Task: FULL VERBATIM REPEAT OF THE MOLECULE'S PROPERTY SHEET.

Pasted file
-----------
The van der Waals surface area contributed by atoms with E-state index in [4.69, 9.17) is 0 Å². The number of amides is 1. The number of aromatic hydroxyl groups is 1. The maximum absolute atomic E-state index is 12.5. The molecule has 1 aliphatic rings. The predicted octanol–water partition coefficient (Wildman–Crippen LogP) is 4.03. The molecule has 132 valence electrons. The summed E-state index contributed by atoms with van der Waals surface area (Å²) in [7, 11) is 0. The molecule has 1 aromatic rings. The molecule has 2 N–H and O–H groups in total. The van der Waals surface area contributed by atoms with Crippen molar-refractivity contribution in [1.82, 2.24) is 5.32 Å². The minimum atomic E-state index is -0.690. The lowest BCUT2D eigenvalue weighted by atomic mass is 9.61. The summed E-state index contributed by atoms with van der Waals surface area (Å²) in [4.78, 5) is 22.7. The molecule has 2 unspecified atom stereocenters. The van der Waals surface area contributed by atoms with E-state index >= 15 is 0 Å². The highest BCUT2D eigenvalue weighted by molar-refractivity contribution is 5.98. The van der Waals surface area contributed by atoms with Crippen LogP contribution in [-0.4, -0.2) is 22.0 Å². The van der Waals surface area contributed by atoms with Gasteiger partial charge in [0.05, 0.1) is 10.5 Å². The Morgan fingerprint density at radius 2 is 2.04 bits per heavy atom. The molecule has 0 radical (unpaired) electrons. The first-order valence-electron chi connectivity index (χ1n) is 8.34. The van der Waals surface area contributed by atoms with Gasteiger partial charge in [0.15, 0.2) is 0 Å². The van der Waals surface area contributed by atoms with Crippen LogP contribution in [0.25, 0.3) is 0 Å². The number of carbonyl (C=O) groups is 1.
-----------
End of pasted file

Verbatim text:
The van der Waals surface area contributed by atoms with E-state index in [4.69, 9.17) is 0 Å². The number of amides is 1. The number of aromatic hydroxyl groups is 1. The maximum absolute atomic E-state index is 12.5. The molecule has 1 aliphatic rings. The predicted octanol–water partition coefficient (Wildman–Crippen LogP) is 4.03. The molecule has 132 valence electrons. The summed E-state index contributed by atoms with van der Waals surface area (Å²) in [7, 11) is 0. The molecule has 1 aromatic rings. The molecule has 2 N–H and O–H groups in total. The van der Waals surface area contributed by atoms with Crippen molar-refractivity contribution in [1.82, 2.24) is 5.32 Å². The minimum atomic E-state index is -0.690. The lowest BCUT2D eigenvalue weighted by atomic mass is 9.61. The summed E-state index contributed by atoms with van der Waals surface area (Å²) in [4.78, 5) is 22.7. The molecule has 2 unspecified atom stereocenters. The van der Waals surface area contributed by atoms with E-state index >= 15 is 0 Å². The highest BCUT2D eigenvalue weighted by molar-refractivity contribution is 5.98. The van der Waals surface area contributed by atoms with Crippen LogP contribution in [-0.4, -0.2) is 22.0 Å². The van der Waals surface area contributed by atoms with Gasteiger partial charge in [0.05, 0.1) is 10.5 Å². The Morgan fingerprint density at radius 2 is 2.04 bits per heavy atom. The molecule has 0 radical (unpaired) electrons. The first-order valence-electron chi connectivity index (χ1n) is 8.34. The van der Waals surface area contributed by atoms with Gasteiger partial charge in [0.15, 0.2) is 0 Å². The van der Waals surface area contributed by atoms with Crippen LogP contribution in [0.25, 0.3) is 0 Å². The number of carbonyl (C=O) groups is 1.